Saint Elizabeth Ann Seton, née Elizabeth Ann Bayley, born August 28, 1774, in New
York, New York, died January 4, 1821, in Emmitsburg, Maryland. She was canonized in 1975 (feast day January 4). She was the first native-born American to be canonized
by the Roman Catholic Church and was the founder of the Sisters of Charity, the
first American religious society.
Elizabeth Bayley was the daughter of a distinguished physician. She devoted a
good deal of time to working among the poor, and in 1797 she joined Isabella M.
Graham and others in founding the first charitable institution in New York City,
the Society for the Relief of Poor Widows with Small Children, serving as the
organization’s treasurer for seven years. She had married William M. Seton in
1794, and in 1803 they and the eldest of their five children traveled to Italy for
his health. Nevertheless, in part perhaps as an aftereffect of his bankruptcy
three years earlier, he died there of tuberculosis in December.
As a result of her experiences and acquaintances in Italy, Seton joined the
Roman Catholic Church in New York City in 1805. Herself now a widow with
small children, she found it difficult to earn a living, and many friends and
relatives shunned her after her conversion (the various anti-Catholic laws of the
colonial era had only recently been lifted). For a time she operated a small
school for boys. In 1808 Seton accepted an invitation from the priest (later
bishop) Louis William Dubourg, president of St. Mary’s College in Baltimore,
Maryland, to open a school for Catholic girls in that city. Several young women
joined in her work, and in 1809 her long-held hope to found a religious
community was realized when she and her companions took vows before
Archbishop John Carroll and became the Sisters of St. Joseph, the first
American-based Catholic sisterhood. A few months later Mother Seton and the
sisters moved their home and school to Emmitsburg, Maryland, where they
provided free education for the poor girls of the parish—an act later considered
by many to be the beginning of Catholic parochial education in the United States.
In 1812 the order became the Sisters of Charity of St. Joseph under a
modification of the rule of the Sisters of Charity of St. Vincent de Paul. Houses of
the order were opened in Philadelphia in 1814 and in New York City in 1817.
Mother Seton continued to teach and work for the community until her death in
1821, by which time the order had 20 communities. In 1856 Seton Hall College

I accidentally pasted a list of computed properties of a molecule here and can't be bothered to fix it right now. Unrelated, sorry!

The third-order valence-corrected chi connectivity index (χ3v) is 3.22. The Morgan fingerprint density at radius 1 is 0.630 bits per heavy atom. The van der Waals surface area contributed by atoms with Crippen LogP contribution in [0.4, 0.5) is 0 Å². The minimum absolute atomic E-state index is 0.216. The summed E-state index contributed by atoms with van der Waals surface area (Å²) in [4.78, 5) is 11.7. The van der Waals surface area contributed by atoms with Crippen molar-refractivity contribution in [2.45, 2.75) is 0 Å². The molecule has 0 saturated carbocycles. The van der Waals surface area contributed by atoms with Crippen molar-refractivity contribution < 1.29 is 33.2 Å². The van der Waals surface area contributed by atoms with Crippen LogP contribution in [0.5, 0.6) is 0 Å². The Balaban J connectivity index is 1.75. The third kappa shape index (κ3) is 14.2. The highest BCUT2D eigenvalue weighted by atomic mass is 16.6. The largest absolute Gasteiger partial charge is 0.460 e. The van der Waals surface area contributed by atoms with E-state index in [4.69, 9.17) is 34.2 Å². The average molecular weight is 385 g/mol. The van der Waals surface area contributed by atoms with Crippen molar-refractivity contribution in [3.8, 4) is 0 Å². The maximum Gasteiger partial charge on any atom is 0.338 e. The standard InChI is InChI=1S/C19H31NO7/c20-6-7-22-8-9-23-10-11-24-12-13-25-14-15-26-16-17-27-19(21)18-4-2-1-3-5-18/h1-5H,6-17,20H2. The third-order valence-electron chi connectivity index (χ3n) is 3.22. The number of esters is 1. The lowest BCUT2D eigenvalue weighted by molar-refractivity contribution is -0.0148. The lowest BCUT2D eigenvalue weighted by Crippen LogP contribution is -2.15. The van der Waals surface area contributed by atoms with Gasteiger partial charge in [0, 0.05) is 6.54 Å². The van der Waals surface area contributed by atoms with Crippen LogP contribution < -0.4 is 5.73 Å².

(now Seton Hall University) in South Orange Village, New Jersey, was named for
her, and in 1885 the Sisters of Charity founded Seton Hill Junior College (now
Seton Hill University) in Greensburg, Pennsylvania, in her honour. She was
canonized in September 1975.
While all students participate in art class as a part of their regular school curriculum, the After School Art Program is offered to provide students in grades first through sixth. This program provides additional opportunity to further explore their creativity through the use of different materials and art forms. Each month, participants will experiment, learn new techniques of working with different art mediums such as painting, sculpture, printmaking, and more. Professional grade materials are included in the class fee.
When: After School Art meetings weekly on Thursdays from 3:15-4:45 p.m. Classes run monthly September through April.
The After School Band program provides students an opportunity to learn an instrument and grow their appreciation for and love of music. After School Band is available to students in the fourth through sixth grade.
When: Band meets September through April on Tuesdays, Wednesday and Thursday from 3:15-4:45 p.m.
Contact: The Main Office (907) 345-3712
Chess Club welcomes both new and experienced players to the club! Students in grades second through sixth grade are able to learn chess, practice strategies, and enjoy playing chess with friends. Basic techniques are introduced including key moves and chess etiquette. Through Chess Club, students are able to improve concentration and memory and gain additional skills in math, logic, critical thinking, and creativity in a fun and supportive environment.
Homework Club provides a quiet place for students to engage in self-study and complete their homework afterschool. Homework Club is open to students grades second through sixth.
When: Monday-Friday, 3:30-5:00 p.m.
Robotics Club is open to students grades four through sixth and provides opportunity for students to develop their STEM skills by engaging in research, problem solving, coding, and engineering as they build and program a LEGO robot that navigates the missions of a robot game for a LEGO League challenge. Space is limited so parents are encouraged to complete the registration form as soon as possible.
Running Club is open to students interested in exploring the sport of running in a fun, supportive environment. Students in kindergarten through sixth grade are welcome to participate; however, students in kindergarten and first grade are required to have a parent run with them in order to participate. In addition to running, students will be introduced to proper warm-up, cool down, and stretching techniques, as well as healthy and safe running skills.
SEAS students are introduced to basic sewing techniques and have an opportunity to gain hands-on experience with sewing machines through Sewing Club. They will learn sewing machine basics including threading, bobbing, and petal speeds through engagement in fun sewing projects that help foster new skills and creativity.